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Editorial ARTICLE

Front. Microbiol., 14 January 2015 | https://doi.org/10.3389/fmicb.2014.00792

Editorial to the Research Topic “Comparative studies between HTLV-1 and HTLV-2 function and pathobiology”

  • Department of Life and Reproduction Sciences, Section of Biology and Genetics, University of Verona, Verona, Italy

Human T-cell leukemia viruses type 1 and 2 (HTLV-1 and HTLV-2) share a common genetic organization, expression strategy and ability to infect and immortalize T-cells in vitro; however, HTLV-1 and HTLV-2 are strikingly different in terms of clinical impact. HTLV-1 is recognized as the aetiological agent of adult T-cell leukemia/lymphoma (ATLL), and HTLV-associated myeolopathy/tropical spastic paraparesis (HAM/TSP), in contrast, HTLV-2 does not cause hematologic disorders and is only sporadically associated with cases of subacute myelopathy. HTLV-1 and HTLV-2 also exhibit distinct cellular tropisms in vivo: HTLV-1 is mainly found in CD4+T lymphocytes, whereas CD8+T-cells are the preferred target for HTLV-2.

The articles contributed in this Research Topic are covering all the different aspects that characterize HTLV-1 and HTLV-2, by highlighting differences in their biology that might provide clues to their distinct pathogenic properties.

Emphasis was placed on the comparison of mRNA expression (Cavallari et al., 2013), the genetic organization and expression patterns (Ciminale et al., 2014), the structural and functional properties of HTLV-1 and HTLV-2 Tax proteins (Forlani et al., 2013; Ren and Cheng, 2013; Romanelli et al., 2013; Shirinian et al., 2013), the role of accessory proteins and antisense proteins in viral pathogenesis (Anupam et al., 2013; Barbeau et al., 2013), and the mechanisms of HIV-1/HTLV-1 and HIV-1/HTLV-2 co-infections (Pilotti et al., 2013).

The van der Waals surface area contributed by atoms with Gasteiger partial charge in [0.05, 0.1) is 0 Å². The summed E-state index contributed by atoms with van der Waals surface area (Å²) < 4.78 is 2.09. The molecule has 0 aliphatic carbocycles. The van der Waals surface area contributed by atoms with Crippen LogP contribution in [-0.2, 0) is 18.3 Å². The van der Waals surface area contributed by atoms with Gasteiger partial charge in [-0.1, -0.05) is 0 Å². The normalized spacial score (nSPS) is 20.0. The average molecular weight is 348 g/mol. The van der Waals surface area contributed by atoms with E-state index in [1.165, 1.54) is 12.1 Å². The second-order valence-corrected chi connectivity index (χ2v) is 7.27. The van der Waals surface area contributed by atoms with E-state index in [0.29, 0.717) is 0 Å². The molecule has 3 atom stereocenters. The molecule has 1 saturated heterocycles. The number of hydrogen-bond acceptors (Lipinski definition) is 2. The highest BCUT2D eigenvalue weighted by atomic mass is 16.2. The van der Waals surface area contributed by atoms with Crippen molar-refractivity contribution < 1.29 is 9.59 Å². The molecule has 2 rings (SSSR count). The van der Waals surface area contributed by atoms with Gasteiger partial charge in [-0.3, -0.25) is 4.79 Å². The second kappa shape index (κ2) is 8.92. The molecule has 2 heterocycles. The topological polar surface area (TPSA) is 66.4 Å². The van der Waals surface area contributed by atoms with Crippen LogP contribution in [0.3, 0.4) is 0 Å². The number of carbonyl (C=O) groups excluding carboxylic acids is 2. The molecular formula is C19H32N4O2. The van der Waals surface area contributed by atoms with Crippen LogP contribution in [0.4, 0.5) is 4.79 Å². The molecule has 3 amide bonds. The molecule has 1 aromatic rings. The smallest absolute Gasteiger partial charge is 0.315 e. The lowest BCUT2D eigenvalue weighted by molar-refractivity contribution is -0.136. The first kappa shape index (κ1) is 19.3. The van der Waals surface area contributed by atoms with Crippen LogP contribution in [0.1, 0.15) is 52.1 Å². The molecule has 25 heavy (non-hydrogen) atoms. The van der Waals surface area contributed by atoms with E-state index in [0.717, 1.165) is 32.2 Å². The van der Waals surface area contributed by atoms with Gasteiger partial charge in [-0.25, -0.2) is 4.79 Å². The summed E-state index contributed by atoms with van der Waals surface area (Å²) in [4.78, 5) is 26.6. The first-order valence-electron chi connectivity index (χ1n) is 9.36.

The fine tuning of expression of HTLV-1 and HTLV-2 (Cavallari et al., 2013) was focused on the X region that codes for the regulatory and accessory proteins in partially overlapping ORFs. Expression of such compact genomes is accomplished by a combination of ribosomal frameshifting, alternative splicing and polycistronic translation as well as production of negative-strand transcripts that code for the HBZ and APH-2 proteins. Recent studies of the temporal sequence of HTLV-1 gene expression in PBMCs isolated from infected patients revealed a “two-phase” kinetics in which tax/rex mRNA expression precedes that of other viral transcripts. A similar analysis of HTLV-2 mRNA expression indicated a comparable expression pattern, although HTLV-2 is characterized by a more abundant expression of gene products that may favor viral latency (i.e., p28 and tRex).